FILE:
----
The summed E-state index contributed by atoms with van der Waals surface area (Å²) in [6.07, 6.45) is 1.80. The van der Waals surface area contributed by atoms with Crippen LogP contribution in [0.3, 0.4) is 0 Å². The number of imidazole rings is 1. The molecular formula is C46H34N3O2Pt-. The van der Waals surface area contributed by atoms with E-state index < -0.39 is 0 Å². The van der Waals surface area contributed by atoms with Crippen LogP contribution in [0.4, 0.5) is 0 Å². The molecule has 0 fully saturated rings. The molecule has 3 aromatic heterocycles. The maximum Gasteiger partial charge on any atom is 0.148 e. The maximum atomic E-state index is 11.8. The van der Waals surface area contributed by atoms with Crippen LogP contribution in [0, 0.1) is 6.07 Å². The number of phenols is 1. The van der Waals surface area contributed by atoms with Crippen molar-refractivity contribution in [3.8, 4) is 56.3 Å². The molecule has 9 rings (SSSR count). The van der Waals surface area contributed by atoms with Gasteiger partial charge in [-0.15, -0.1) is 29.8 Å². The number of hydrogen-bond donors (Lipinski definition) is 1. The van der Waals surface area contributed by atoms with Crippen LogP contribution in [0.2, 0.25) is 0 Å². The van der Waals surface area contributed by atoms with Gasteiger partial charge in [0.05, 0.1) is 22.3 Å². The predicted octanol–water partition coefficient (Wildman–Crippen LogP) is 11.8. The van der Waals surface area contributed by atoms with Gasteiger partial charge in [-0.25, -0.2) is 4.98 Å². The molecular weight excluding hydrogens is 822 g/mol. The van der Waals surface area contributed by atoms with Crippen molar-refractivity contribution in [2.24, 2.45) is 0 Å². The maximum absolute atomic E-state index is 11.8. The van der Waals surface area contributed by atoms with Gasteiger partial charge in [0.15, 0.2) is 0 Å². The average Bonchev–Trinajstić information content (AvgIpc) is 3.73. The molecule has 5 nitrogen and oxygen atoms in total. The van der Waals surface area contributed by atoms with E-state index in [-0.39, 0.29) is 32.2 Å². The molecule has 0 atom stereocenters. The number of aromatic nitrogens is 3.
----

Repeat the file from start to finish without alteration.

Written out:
The summed E-state index contributed by atoms with van der Waals surface area (Å²) in [6.07, 6.45) is 1.80. The van der Waals surface area contributed by atoms with Crippen LogP contribution in [0.3, 0.4) is 0 Å². The number of imidazole rings is 1. The molecular formula is C46H34N3O2Pt-. The van der Waals surface area contributed by atoms with E-state index < -0.39 is 0 Å². The van der Waals surface area contributed by atoms with Crippen LogP contribution in [0.4, 0.5) is 0 Å². The molecule has 0 fully saturated rings. The molecule has 3 aromatic heterocycles. The maximum Gasteiger partial charge on any atom is 0.148 e. The maximum atomic E-state index is 11.8. The van der Waals surface area contributed by atoms with Crippen LogP contribution in [0, 0.1) is 6.07 Å². The number of phenols is 1. The van der Waals surface area contributed by atoms with Crippen molar-refractivity contribution in [3.8, 4) is 56.3 Å². The molecule has 9 rings (SSSR count). The van der Waals surface area contributed by atoms with Gasteiger partial charge in [-0.15, -0.1) is 29.8 Å². The number of hydrogen-bond donors (Lipinski definition) is 1. The van der Waals surface area contributed by atoms with Crippen LogP contribution in [0.2, 0.25) is 0 Å². The van der Waals surface area contributed by atoms with Gasteiger partial charge in [0.05, 0.1) is 22.3 Å². The predicted octanol–water partition coefficient (Wildman–Crippen LogP) is 11.8. The van der Waals surface area contributed by atoms with Gasteiger partial charge in [-0.25, -0.2) is 4.98 Å². The molecular weight excluding hydrogens is 822 g/mol. The van der Waals surface area contributed by atoms with Crippen molar-refractivity contribution in [2.24, 2.45) is 0 Å². The maximum absolute atomic E-state index is 11.8. The van der Waals surface area contributed by atoms with Gasteiger partial charge in [0.15, 0.2) is 0 Å². The average Bonchev–Trinajstić information content (AvgIpc) is 3.73. The molecule has 5 nitrogen and oxygen atoms in total. The van der Waals surface area contributed by atoms with E-state index in [-0.39, 0.29) is 32.2 Å². The molecule has 0 atom stereocenters. The number of aromatic nitrogens is 3.